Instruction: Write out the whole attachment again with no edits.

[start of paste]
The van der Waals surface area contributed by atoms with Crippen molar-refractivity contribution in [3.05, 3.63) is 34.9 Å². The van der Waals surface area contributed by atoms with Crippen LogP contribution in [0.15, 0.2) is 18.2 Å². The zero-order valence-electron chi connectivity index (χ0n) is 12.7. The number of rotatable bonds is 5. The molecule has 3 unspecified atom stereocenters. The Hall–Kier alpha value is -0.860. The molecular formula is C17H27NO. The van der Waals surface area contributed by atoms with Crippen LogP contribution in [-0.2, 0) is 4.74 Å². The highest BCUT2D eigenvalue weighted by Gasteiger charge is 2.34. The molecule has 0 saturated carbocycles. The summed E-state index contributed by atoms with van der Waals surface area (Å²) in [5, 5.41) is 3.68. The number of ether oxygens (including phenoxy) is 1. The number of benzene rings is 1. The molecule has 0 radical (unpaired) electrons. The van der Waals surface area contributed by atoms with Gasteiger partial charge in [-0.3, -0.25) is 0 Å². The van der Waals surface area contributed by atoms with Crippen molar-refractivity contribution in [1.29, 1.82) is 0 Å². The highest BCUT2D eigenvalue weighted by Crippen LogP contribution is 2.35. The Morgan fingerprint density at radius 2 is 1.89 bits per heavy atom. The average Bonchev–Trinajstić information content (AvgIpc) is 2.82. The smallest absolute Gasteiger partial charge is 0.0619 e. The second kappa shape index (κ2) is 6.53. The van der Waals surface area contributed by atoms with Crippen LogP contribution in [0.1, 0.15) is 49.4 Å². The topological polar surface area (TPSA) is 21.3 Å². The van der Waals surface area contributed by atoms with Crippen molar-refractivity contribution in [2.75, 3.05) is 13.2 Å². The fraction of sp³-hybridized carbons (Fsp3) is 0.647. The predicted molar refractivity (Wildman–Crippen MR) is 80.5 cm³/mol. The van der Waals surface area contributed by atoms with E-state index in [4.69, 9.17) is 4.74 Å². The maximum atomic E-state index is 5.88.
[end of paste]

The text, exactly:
The van der Waals surface area contributed by atoms with Crippen molar-refractivity contribution in [3.05, 3.63) is 34.9 Å². The van der Waals surface area contributed by atoms with Crippen LogP contribution in [0.15, 0.2) is 18.2 Å². The zero-order valence-electron chi connectivity index (χ0n) is 12.7. The number of rotatable bonds is 5. The molecule has 3 unspecified atom stereocenters. The Hall–Kier alpha value is -0.860. The molecular formula is C17H27NO. The van der Waals surface area contributed by atoms with Crippen LogP contribution in [-0.2, 0) is 4.74 Å². The highest BCUT2D eigenvalue weighted by Gasteiger charge is 2.34. The molecule has 0 saturated carbocycles. The summed E-state index contributed by atoms with van der Waals surface area (Å²) in [5, 5.41) is 3.68. The number of ether oxygens (including phenoxy) is 1. The number of benzene rings is 1. The molecule has 0 radical (unpaired) electrons. The van der Waals surface area contributed by atoms with Gasteiger partial charge in [-0.3, -0.25) is 0 Å². The van der Waals surface area contributed by atoms with Crippen molar-refractivity contribution in [1.29, 1.82) is 0 Å². The highest BCUT2D eigenvalue weighted by Crippen LogP contribution is 2.35. The Morgan fingerprint density at radius 2 is 1.89 bits per heavy atom. The average Bonchev–Trinajstić information content (AvgIpc) is 2.82. The smallest absolute Gasteiger partial charge is 0.0619 e. The second kappa shape index (κ2) is 6.53. The van der Waals surface area contributed by atoms with Crippen LogP contribution in [0.1, 0.15) is 49.4 Å². The topological polar surface area (TPSA) is 21.3 Å². The van der Waals surface area contributed by atoms with Crippen molar-refractivity contribution in [2.75, 3.05) is 13.2 Å². The fraction of sp³-hybridized carbons (Fsp3) is 0.647. The predicted molar refractivity (Wildman–Crippen MR) is 80.5 cm³/mol. The van der Waals surface area contributed by atoms with E-state index in [4.69, 9.17) is 4.74 Å². The maximum atomic E-state index is 5.88.